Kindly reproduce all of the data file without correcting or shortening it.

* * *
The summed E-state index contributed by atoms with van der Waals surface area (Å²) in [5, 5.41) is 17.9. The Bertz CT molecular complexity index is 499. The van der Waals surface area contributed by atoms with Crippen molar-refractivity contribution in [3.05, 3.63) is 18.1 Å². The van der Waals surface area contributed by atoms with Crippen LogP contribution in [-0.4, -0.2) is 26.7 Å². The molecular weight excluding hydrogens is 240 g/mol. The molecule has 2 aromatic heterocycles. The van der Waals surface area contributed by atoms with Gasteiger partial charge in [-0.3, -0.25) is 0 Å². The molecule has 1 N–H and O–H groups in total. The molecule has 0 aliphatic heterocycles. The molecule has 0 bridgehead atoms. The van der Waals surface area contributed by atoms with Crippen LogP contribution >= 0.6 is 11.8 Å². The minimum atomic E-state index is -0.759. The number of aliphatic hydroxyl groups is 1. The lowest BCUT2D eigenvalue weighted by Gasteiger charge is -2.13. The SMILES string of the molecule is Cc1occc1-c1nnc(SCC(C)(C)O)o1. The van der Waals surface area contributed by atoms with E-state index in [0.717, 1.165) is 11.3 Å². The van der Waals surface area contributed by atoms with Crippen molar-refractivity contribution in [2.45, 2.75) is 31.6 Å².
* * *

The summed E-state index contributed by atoms with van der Waals surface area (Å²) in [5, 5.41) is 17.9. The Bertz CT molecular complexity index is 499. The van der Waals surface area contributed by atoms with Crippen molar-refractivity contribution in [3.05, 3.63) is 18.1 Å². The van der Waals surface area contributed by atoms with Crippen LogP contribution in [-0.4, -0.2) is 26.7 Å². The molecular weight excluding hydrogens is 240 g/mol. The molecule has 2 aromatic heterocycles. The van der Waals surface area contributed by atoms with Gasteiger partial charge in [-0.3, -0.25) is 0 Å². The molecule has 1 N–H and O–H groups in total. The molecule has 0 aliphatic heterocycles. The molecule has 0 bridgehead atoms. The van der Waals surface area contributed by atoms with Crippen LogP contribution >= 0.6 is 11.8 Å². The minimum atomic E-state index is -0.759. The number of aliphatic hydroxyl groups is 1. The lowest BCUT2D eigenvalue weighted by Gasteiger charge is -2.13. The SMILES string of the molecule is Cc1occc1-c1nnc(SCC(C)(C)O)o1. The van der Waals surface area contributed by atoms with E-state index in [0.717, 1.165) is 11.3 Å². The van der Waals surface area contributed by atoms with Crippen molar-refractivity contribution in [2.45, 2.75) is 31.6 Å².